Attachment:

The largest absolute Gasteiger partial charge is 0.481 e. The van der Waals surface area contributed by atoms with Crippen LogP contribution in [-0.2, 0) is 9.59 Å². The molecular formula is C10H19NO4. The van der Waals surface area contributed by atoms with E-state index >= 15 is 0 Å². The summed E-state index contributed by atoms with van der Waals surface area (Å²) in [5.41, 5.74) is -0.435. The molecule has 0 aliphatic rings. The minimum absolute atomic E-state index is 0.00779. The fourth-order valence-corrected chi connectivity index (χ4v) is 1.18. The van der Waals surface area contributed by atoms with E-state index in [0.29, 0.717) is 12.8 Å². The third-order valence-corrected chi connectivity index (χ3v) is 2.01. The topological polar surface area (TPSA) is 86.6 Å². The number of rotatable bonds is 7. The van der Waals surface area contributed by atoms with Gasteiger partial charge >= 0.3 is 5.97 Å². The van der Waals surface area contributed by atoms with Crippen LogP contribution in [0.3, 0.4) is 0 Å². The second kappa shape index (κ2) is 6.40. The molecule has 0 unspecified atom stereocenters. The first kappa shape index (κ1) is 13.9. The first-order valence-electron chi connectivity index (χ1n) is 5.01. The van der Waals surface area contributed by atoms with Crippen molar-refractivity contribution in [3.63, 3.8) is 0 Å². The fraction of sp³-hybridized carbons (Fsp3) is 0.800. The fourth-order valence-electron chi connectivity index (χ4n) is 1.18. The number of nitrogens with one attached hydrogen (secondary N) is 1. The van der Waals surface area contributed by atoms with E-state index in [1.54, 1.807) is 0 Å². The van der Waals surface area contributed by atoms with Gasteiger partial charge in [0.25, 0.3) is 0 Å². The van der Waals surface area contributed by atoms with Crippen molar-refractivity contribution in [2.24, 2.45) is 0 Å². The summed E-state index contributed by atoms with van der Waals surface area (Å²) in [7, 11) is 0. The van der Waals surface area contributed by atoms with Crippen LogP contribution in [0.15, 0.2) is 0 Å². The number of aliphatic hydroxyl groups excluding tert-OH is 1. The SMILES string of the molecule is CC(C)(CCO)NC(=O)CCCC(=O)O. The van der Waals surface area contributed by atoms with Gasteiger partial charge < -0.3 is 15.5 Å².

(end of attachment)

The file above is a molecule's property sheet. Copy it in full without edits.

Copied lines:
The largest absolute Gasteiger partial charge is 0.481 e. The van der Waals surface area contributed by atoms with Crippen LogP contribution in [-0.2, 0) is 9.59 Å². The molecular formula is C10H19NO4. The van der Waals surface area contributed by atoms with E-state index >= 15 is 0 Å². The summed E-state index contributed by atoms with van der Waals surface area (Å²) in [5.41, 5.74) is -0.435. The molecule has 0 aliphatic rings. The minimum absolute atomic E-state index is 0.00779. The fourth-order valence-corrected chi connectivity index (χ4v) is 1.18. The van der Waals surface area contributed by atoms with E-state index in [0.29, 0.717) is 12.8 Å². The third-order valence-corrected chi connectivity index (χ3v) is 2.01. The topological polar surface area (TPSA) is 86.6 Å². The number of rotatable bonds is 7. The van der Waals surface area contributed by atoms with Gasteiger partial charge >= 0.3 is 5.97 Å². The van der Waals surface area contributed by atoms with Crippen LogP contribution in [0.3, 0.4) is 0 Å². The second kappa shape index (κ2) is 6.40. The molecule has 0 unspecified atom stereocenters. The first kappa shape index (κ1) is 13.9. The first-order valence-electron chi connectivity index (χ1n) is 5.01. The van der Waals surface area contributed by atoms with Crippen molar-refractivity contribution in [3.63, 3.8) is 0 Å². The fraction of sp³-hybridized carbons (Fsp3) is 0.800. The fourth-order valence-electron chi connectivity index (χ4n) is 1.18. The number of nitrogens with one attached hydrogen (secondary N) is 1. The van der Waals surface area contributed by atoms with E-state index in [1.54, 1.807) is 0 Å². The van der Waals surface area contributed by atoms with Gasteiger partial charge in [0.25, 0.3) is 0 Å². The van der Waals surface area contributed by atoms with Crippen molar-refractivity contribution in [2.24, 2.45) is 0 Å². The summed E-state index contributed by atoms with van der Waals surface area (Å²) in [7, 11) is 0. The van der Waals surface area contributed by atoms with Crippen LogP contribution in [0.15, 0.2) is 0 Å². The number of aliphatic hydroxyl groups excluding tert-OH is 1. The SMILES string of the molecule is CC(C)(CCO)NC(=O)CCCC(=O)O. The van der Waals surface area contributed by atoms with Gasteiger partial charge < -0.3 is 15.5 Å².